A Capriccio of Roman Ruins (1727-1729) by Marco Ricci
The opinions below, as always, are mine alone, and do not represent my employer’s, past or present.
Common Operating Datasets
The work done on Common Operating Datasets (CODs) has been one of the most important advances in information management in humanitarian response in the past 20 years.
Common Operating Datasets are typically country level administrative boundaries and population statistics. They are the basic building blocks of a response. In an emergency, with hundreds of organizations and government departments working together, they provide a common point of reference for geographical representation of areas and population within a country. In countries where there is a UNOCHA presence, they usually take the lead in the publishing of that country’s CODs, in coordination with the relevant government statistics office and relevant partners, revising and updating as needed. CODs are probably the most successful example of coordination of information management. [footnote link to Andrew Verity recent publication]
But… the purpose of this post is not just to praise the work on CODs, it’s to demonstrate emerging alternatives that overcome many of the issues we face with CODs.
So what’s wrong with the CODs?
The CODs are not always available at a level of granularity sufficient for detailed analysis. While admin 0 (national-level), admin 1 (typically provincial-level or similar), and admin 2 (typically district-level or similar) can be expected to present in any response with a UNOCHA presence, there can be less of an assumption of availability for the more granular levels of admin 3, 4 or lower. This presents a challenge as analysis may then be presenting analysis at a coarser level of aggregation that may not effectively capture or show differences in needs, gaps or response that a more granular administrative and population would support.
Admin boundaries are often disputed. While many national boundaries are disputed, to varying degrees [ footnote of how many, from Wikipedia] this generally isn’t a huge issue in most humanitarian responses. In comparison to, the challenge of different perspectives on sub-national boundaries within countries. This can lead to a situation where, depending on engagement at the national level, or with subnational authorities, different datasets may be needed, top reflect of the differing perspectives of what area or people that are being referred to. For compiling data, this means the added complexity of needing to know the context of the data received, to understand the perspectives of the data and the assumptions behind it.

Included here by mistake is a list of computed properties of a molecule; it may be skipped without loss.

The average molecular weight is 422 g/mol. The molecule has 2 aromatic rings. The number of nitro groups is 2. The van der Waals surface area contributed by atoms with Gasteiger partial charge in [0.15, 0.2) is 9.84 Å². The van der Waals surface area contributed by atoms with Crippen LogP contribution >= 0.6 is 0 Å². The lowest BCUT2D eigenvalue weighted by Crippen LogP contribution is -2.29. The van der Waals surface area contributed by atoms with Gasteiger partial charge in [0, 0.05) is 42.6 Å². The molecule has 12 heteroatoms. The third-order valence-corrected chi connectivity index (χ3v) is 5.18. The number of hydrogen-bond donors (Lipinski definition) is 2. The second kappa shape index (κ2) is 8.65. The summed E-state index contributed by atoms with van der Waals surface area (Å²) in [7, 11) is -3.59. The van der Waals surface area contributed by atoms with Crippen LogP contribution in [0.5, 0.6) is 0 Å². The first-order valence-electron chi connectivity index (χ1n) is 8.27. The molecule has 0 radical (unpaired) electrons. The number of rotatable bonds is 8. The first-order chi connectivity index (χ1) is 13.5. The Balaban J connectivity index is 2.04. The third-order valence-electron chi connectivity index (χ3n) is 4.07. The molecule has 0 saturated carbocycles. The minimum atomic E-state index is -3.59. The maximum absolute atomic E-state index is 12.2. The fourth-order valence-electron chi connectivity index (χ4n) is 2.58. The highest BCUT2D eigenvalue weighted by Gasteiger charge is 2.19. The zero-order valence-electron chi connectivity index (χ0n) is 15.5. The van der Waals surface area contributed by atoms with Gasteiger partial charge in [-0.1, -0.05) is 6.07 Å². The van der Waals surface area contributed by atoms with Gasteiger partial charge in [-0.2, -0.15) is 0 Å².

High variation in the area and population that a COD unit is referring to. As mentioned above, the number of admin levels in a country can vary, what varies even greater, is the geographic area that COD units represent across countries. An analysis, that may be sufficiently granular in one country, may need to be at admin 3 or 4 in another to provide a similar analysis. While a typical analysis product may have a geographical area that may be optimal for the type of analysis, quite often this has to first match the closest available admin boundaries and population, assuming all required data is also available for this.
Within a single country, this variation in admin unit size can lead to misinterpretation of data when visualizing data. A common example of this is with the use of chloropleth maps. Considering two aspects of visual perception - colour and size, chloropleth’s often mislead, showing comparatively larger admin areas more prominently, even though their value (colour) may be the same or less. This misuse of choropleth graphics probably deserves an article by itself. [footnote showing the km2 area of the largest admin 3 and smallest admin2 from the CODs]
CODs are constantly changing, they are living datasets that periodically need updating to reflect administrative changes and population changes in a country. These administrative changes can mean that data from previous years may no longer be compatible with that which was gathered in different years [footnote Pakistan example of admin 1 changes] Currently the COD’s don’t have a process for version control, meaning that the changes of each iteration may not be known, meaning that datasets associated with previous COD versions may no longer be compatible, or may require significant data transformations or may contain a number of hidden assumptions.